The Guardian reports that the increased demand for small properties due to the cut in spare room subsidy has prompted Hull City Council to bring over a hundred empty properties back into use.

They had been boarded up for years:

“The properties, known as “link bedsits” are scattered across the city. They form “bridges” over footpaths punched through terraces of houses. The shelter offered underneath made the bedsits magnets for antisocial behaviour and, at a time of social housing oversupply in the late 1990s, most were boarded up and decommissioned from Hull council’s housing stock. With demand for one-bedroom flats now soaring, the council and Riverside housing association (which took over North Bransholme estate from the council in 2010) are returning the bedsits to use as revamped one-bedroom homes.”

Crucial to making sums add up has been the New Homes Bonus which also covers derelict homes that are restored. Cllr John Black, a Labour councillor and Hull’s Cabinet Member for Housing, says:

“You could see from day one, without any traps, the benefits for the city. It was a win-win situation that we could immediately get on with doing up the empty council properties.”

The report adds that “the council will use the funds to bring many more homes – including hundreds of derelict small Victorian terraces – back into use over the next few years.”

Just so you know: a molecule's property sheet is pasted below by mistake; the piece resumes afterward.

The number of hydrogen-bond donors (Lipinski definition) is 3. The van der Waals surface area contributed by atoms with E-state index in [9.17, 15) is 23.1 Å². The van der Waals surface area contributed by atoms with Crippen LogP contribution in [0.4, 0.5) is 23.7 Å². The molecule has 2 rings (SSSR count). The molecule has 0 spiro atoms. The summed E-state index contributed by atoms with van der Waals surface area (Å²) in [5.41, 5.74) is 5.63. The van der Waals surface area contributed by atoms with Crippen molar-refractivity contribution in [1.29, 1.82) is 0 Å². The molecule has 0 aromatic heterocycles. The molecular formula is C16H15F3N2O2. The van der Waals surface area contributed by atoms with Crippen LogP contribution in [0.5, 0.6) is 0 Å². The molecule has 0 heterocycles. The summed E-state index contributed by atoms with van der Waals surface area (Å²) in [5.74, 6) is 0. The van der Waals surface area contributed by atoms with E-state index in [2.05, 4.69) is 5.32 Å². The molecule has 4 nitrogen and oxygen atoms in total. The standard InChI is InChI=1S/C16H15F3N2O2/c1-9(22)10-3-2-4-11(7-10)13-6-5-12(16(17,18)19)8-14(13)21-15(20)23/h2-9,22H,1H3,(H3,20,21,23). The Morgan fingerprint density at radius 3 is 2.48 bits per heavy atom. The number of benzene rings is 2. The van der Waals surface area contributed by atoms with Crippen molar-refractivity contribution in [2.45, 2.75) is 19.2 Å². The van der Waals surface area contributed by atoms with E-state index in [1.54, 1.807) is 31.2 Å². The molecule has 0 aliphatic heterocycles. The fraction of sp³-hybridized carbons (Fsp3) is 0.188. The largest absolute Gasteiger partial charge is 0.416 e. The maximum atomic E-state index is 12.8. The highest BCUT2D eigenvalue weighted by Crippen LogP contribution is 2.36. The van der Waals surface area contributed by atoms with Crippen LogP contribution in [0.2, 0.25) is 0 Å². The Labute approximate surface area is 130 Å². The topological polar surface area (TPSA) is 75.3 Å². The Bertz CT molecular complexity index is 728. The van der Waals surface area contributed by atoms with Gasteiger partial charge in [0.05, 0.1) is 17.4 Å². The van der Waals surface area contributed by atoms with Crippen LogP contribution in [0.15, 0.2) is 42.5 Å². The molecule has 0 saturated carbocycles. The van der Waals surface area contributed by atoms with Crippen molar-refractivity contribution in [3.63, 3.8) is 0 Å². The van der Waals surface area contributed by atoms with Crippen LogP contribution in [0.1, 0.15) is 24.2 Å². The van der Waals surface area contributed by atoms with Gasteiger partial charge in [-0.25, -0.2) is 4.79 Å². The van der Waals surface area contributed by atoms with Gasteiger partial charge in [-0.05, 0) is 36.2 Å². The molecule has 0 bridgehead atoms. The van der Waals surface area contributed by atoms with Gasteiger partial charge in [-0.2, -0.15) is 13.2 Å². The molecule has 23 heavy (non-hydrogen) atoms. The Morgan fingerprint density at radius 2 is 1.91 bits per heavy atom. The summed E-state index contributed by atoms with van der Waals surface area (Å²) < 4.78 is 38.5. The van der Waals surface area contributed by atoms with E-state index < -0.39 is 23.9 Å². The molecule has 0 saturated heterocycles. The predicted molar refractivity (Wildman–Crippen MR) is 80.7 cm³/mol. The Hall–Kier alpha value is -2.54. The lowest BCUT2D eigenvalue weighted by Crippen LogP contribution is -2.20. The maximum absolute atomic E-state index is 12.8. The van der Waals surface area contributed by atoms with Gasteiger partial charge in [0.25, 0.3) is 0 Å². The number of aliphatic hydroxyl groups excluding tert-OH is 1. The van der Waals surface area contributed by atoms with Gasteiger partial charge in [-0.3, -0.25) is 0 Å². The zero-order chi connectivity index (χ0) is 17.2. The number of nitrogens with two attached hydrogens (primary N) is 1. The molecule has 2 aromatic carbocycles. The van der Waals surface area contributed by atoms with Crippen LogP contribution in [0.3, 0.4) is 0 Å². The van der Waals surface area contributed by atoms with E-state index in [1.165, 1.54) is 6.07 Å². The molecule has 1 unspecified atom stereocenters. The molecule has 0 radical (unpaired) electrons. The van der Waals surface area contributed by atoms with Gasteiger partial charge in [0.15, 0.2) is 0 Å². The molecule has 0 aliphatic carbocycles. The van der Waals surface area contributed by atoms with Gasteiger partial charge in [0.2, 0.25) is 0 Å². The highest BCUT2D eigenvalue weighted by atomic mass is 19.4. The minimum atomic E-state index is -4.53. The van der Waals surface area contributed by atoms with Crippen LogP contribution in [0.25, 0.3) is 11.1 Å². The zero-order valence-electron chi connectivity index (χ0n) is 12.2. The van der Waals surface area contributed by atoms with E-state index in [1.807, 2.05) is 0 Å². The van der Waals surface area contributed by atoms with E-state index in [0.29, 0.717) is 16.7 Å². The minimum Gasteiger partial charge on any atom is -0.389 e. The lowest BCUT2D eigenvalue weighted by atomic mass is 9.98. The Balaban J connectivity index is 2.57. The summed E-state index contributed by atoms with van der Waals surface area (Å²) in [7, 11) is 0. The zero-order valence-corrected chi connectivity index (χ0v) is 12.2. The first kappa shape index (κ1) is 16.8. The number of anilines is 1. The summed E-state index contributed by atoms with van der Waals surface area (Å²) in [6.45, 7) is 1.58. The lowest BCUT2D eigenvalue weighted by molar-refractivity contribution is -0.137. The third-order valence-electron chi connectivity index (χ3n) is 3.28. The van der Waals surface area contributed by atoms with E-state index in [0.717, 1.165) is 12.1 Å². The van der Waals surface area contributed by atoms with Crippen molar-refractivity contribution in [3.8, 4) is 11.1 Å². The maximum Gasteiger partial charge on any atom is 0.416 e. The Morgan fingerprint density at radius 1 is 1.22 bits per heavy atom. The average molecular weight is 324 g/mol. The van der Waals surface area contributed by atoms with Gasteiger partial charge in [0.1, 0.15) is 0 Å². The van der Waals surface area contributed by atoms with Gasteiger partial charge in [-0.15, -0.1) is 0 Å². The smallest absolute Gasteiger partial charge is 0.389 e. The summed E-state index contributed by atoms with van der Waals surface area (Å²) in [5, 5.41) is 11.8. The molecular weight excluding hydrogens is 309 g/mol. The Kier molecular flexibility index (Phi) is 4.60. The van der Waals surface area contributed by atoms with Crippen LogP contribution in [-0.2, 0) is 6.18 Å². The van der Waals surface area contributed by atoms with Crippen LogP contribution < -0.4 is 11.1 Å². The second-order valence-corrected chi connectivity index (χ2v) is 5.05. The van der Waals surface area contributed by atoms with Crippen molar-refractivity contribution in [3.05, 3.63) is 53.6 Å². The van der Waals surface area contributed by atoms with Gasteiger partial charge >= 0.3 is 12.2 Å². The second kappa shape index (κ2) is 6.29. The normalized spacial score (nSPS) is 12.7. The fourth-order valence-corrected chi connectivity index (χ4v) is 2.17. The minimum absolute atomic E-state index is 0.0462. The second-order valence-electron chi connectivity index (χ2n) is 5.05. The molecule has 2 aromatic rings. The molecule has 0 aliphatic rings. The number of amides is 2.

On their website the Riverside Housing Association discloses that they have been short listed for a housing innovation award for this, adding:

As part of the North Bransholme stock transfer in November 2010, 31 link bedsits were transferred to Riverside, most of which had been empty for over 10 years.  The link between the two terraced blocks of houses or flats, created an archway over a footpath which attracted fly tipping and congregation of youths, as well as vandalism and graffiti.  The initial view was to demolish the bedsits due to non-demand and no viable option to retain and renovate. However, due to the welfare reform changes and the introduction of the Under Occupancy Penalty, Riverside decided to retain and convert some of these properties.

Of course The Guardian’s account includes various grudging references reflecting their hostility to Government policy in this area. But it is not just happening in Hull. 93,000 long term empty properties have been brought back into use since 2010.

This is not the only option for people in Hull seeking to downsize. Tthere are plenty of people in overcrowded properties who would be keen to swap. However this is clearly a positive initiative in widening choice and reducing crime and decay. Both the New Homes Bonus and the Spare Room Subsidy cut are coming together to ensure more sensible use is made of our housing stock.